A Londoner with Nigerian roots is encouraging young people to learn their mother tongue to preserve African languages and culture.
Tholani Alli, from Tower Hamlets, is worried that many young Brits are forgetting their ancestral language and leaving behind a huge part of their cultural identity.
Tholani, 26*, works as an intercultural trainer encouraging African communities across Europe to preserve their family customs - something he is now keen to do in the UK.
He says: ‘I was born and raised in London, but my parents came over from Nigeria in the late 80s.
‘They would often speak to us in Yoruba, which is one of the main languages in Nigeria.
'Here at home, however, I think many people in the African community are either too embarrassed to speak it, or feel that they’re British and don’t need to learn.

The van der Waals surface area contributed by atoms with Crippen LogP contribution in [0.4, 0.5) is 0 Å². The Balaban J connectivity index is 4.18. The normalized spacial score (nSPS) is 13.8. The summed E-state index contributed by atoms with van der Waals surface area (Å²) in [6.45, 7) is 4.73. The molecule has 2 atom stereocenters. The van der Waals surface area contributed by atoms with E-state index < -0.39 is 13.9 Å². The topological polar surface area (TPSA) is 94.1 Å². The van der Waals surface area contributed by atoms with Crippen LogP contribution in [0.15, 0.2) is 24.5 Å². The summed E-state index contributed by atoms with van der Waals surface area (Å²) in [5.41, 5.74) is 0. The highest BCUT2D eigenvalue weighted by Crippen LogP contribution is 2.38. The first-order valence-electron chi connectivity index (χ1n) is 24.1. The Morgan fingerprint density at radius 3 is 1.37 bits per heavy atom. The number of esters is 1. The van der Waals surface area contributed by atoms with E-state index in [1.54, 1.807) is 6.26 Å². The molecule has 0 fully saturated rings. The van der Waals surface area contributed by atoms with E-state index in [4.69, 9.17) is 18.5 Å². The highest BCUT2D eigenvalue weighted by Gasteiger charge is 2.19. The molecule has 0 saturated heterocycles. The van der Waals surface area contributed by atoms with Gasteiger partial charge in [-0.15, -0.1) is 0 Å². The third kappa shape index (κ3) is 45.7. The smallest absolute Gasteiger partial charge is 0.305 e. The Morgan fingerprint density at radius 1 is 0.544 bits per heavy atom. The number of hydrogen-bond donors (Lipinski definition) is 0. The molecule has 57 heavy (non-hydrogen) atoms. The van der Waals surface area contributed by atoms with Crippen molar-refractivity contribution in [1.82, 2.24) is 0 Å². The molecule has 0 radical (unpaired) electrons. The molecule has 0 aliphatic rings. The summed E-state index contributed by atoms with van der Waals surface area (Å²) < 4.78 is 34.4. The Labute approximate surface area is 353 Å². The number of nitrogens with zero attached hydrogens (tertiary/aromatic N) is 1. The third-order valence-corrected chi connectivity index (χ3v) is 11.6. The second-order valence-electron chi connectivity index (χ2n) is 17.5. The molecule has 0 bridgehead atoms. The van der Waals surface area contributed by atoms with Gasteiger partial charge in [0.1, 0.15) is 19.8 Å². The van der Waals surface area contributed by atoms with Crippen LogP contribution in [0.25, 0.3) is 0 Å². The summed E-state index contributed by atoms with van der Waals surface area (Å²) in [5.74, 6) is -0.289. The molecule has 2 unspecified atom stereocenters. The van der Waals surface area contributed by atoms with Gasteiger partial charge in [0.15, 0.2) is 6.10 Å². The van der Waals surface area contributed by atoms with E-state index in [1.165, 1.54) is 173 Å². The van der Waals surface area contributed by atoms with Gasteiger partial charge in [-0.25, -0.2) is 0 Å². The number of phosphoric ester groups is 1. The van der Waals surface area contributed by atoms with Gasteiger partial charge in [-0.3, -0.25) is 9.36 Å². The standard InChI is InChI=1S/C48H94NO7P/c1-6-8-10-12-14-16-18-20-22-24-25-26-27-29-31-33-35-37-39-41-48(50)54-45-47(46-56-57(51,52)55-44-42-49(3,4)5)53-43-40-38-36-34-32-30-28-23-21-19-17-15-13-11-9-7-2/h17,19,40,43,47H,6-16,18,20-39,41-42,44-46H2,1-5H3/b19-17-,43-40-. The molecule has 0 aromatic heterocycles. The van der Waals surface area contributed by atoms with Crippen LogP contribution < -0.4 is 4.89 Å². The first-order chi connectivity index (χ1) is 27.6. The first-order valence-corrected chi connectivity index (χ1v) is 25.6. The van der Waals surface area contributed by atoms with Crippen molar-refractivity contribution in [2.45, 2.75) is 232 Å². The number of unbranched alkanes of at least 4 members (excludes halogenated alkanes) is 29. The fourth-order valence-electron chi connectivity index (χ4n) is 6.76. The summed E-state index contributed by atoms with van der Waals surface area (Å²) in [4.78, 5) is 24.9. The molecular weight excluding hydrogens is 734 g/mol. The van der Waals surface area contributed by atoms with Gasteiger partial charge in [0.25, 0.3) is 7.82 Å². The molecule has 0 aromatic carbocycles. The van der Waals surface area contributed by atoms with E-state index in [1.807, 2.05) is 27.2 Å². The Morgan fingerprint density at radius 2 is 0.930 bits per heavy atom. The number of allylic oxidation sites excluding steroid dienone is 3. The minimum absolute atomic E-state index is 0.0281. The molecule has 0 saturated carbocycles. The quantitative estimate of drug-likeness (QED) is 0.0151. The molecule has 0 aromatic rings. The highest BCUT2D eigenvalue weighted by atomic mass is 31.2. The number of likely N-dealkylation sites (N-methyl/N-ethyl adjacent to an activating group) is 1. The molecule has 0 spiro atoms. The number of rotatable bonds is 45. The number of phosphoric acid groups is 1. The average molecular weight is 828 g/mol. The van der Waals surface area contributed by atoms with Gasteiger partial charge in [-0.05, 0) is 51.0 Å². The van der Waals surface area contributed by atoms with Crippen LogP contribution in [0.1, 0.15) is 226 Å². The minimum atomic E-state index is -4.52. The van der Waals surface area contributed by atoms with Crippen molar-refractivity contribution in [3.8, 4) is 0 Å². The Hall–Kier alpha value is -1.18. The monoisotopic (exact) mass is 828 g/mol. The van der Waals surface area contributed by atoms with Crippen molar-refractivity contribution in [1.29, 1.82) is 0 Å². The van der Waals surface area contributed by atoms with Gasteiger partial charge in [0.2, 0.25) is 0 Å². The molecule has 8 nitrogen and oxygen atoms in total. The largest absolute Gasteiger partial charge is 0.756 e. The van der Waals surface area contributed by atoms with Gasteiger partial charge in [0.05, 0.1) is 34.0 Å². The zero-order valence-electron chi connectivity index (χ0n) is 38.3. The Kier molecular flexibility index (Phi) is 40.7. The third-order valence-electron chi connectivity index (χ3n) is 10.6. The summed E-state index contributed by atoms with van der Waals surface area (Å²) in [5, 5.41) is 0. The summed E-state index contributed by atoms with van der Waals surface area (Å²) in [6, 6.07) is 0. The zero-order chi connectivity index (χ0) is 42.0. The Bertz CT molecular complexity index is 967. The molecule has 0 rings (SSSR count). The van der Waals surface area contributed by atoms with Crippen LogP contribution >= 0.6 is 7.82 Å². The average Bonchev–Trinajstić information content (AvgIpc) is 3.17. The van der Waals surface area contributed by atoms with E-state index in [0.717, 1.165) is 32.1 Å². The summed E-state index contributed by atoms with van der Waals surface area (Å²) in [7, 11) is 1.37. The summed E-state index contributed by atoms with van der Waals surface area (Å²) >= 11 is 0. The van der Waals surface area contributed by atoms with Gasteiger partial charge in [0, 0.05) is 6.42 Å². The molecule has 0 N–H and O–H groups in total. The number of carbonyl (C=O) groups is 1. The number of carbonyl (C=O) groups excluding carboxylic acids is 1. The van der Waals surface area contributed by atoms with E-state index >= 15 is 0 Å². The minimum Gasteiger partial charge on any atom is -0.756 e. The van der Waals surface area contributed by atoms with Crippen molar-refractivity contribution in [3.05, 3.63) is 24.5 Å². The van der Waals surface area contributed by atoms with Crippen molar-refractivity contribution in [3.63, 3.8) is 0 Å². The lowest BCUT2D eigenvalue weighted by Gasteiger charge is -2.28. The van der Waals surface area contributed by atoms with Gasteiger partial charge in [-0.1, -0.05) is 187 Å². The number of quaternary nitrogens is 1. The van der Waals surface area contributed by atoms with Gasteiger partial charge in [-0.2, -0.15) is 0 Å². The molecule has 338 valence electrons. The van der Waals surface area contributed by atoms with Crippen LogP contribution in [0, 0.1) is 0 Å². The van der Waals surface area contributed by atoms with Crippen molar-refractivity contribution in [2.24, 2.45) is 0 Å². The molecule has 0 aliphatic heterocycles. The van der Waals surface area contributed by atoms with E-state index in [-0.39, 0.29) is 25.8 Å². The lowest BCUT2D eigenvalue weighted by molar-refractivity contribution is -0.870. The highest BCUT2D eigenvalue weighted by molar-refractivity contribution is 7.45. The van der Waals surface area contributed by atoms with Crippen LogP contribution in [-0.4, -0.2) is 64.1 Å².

‘This makes me sad because it’s part of who I am. It would be an awful shame if we lost that.’
With Fixers, Tholani has helped to produce a film to share his message.
The short piece features members of the British African community using their mother tongue to explain how learning new languages has been of benefit to them.
Watch the film 'African Languages Matter' at the top of this page.
He says: ‘I am very happy with it and I love the fact that young people are involved.
‘We want to show that there’s no shame in remembering where you’ve come from.
‘I hope it can inspire a generation to be proud of their heritage because embracing your past is a strong pillar of one’s identity.’
To find other resources on this topic, and watch Fixers films, click on the image below.
*Note: Some Fixers exceed the age range of 16 to 25 during the course of their project.